Uber and Lyft vehicles in New York City must meet zero-emission standards by 2030, New York officials said on Thursday, a decision that affects the 100,000 for-hire vehicles operating throughout the city.
New York Mayor Eric Adams announced the initiative as part of his “Working People’s Agenda,” a statement from the city said.
“Today, we are announcing that Uber and Lyft will be required to have a zero-emissions fleet by 2030. That’s zero emissions for over 100,000 vehicles on our city streets,” Adams was cited as saying in his second state of the city address.
Uber and Lyft support the transition, and that the shift comes at no additional cost to drivers, he added.
“We’re also encouraging New Yorkers who drive to make the switch to electric vehicles (EVs) as well, adding charging stations in all five boroughs,” Adams said.
Details about how the transition might happen without costing drivers more have not been released.
However, following the announcement, Uber and Lyft shared statements indicating support for the coming change.
“We are excited to partner with New York City on our journey,” Lyft director of sustainability Paul Augustine in a statement.
Uber senior director of policy Josh Gold said that Uber approves of “the mayor’s ambition for reducing emissions, an important goal we share.”
Uber and Lyft had already announced their own goals for 100 percent EV fleets by 2030. Both companies have attempted to entice their drivers to trade in their vehicles using perks and incentives.
Uber is offering drivers who use an EV an extra US$1 earned for their ride, and partnered with car rental company Hertz to offer EV rental opportunities.
Lyft has offered similar promotions and promised to expand EV rental opportunities for drivers who are not able to purchase a new car.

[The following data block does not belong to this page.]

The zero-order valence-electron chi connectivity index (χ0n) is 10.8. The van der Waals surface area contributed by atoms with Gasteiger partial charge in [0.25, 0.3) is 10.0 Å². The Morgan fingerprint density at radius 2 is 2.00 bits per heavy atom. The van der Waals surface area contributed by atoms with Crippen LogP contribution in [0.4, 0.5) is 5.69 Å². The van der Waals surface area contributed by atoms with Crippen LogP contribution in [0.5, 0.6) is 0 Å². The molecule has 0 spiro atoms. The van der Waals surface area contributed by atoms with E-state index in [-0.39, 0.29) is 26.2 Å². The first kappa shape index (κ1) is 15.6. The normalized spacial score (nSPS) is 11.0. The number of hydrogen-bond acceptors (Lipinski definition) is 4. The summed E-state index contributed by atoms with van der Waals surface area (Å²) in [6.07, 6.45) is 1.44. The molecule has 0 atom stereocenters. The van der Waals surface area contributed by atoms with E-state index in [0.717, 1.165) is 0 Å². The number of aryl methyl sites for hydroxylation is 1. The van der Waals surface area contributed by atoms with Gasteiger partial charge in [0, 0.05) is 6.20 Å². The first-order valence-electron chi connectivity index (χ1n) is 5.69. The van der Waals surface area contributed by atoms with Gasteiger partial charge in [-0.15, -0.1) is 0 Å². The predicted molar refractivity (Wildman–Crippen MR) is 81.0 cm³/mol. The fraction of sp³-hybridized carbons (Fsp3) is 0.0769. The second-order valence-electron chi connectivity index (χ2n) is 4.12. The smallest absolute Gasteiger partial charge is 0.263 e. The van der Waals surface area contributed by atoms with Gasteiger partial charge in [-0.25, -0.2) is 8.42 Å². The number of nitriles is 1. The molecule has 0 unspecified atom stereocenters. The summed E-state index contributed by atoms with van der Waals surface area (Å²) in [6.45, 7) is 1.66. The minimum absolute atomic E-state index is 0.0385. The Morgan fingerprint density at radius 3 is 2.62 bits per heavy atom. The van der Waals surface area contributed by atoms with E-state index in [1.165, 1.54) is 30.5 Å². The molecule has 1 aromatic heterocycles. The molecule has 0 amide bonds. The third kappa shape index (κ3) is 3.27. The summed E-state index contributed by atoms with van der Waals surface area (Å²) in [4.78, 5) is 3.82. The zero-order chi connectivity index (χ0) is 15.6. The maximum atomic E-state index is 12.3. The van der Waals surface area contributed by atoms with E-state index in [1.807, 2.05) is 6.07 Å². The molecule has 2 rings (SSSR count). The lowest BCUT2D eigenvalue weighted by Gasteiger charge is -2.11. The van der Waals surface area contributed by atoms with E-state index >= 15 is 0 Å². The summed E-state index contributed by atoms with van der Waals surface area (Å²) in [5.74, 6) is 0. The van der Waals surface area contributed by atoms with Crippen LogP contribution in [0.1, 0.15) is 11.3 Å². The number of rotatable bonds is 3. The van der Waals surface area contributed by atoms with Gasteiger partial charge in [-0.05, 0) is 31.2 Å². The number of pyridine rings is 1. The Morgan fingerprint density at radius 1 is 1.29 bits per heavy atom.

However, only 1 percent of ride share drivers in New York use EVs as of September, Bloomberg reported.
Separately, New York City’s crackdown on illegal short-term rentals, which could remove as many as 10,000 Airbnb listings later this year, is sparking fierce debates about housing, hotels, the tourist market and residents’ rights.
New regulations are expected to hit New Yorkers who make extra income by renting out apartments on Airbnb and similar platforms, while potentially easing the burdens of high rents and apartment availability for city renters.
Hosts are decrying the tightening as an overreach by the city authorities, while advocates for tenants and communities are celebrating.
With the new regulations, the city is aiming to enforce laws around thousands of illegal short-term rentals across the city, said Christian Klossner, executive director of the city’s office of special enforcement, which is to oversee the implementation of the law.
“Regular people have been lured onto the site where it is easy to advertise illegal occupancy without restraint,” Klossner said.
Local Law 18, passed by New York City council last year, requires short-term rentals to be registered with the city.
Legal short-term rentals are any properties in which no more than two people are hosted, the host resides in the dwelling unit and where guests have access to all parts of the property, according to the city.
Under the crackdown, hosts need to prove that they reside in the rented properties, that the home is up to safety code and other requirements that amount to stronger enforcement of existing laws relating to multiple dwellings and permanent residencies.
Under new rules, hosts in contravention could be fined up to US$5,000.
Previously, the city handled complaints individually to address the issues they presented.
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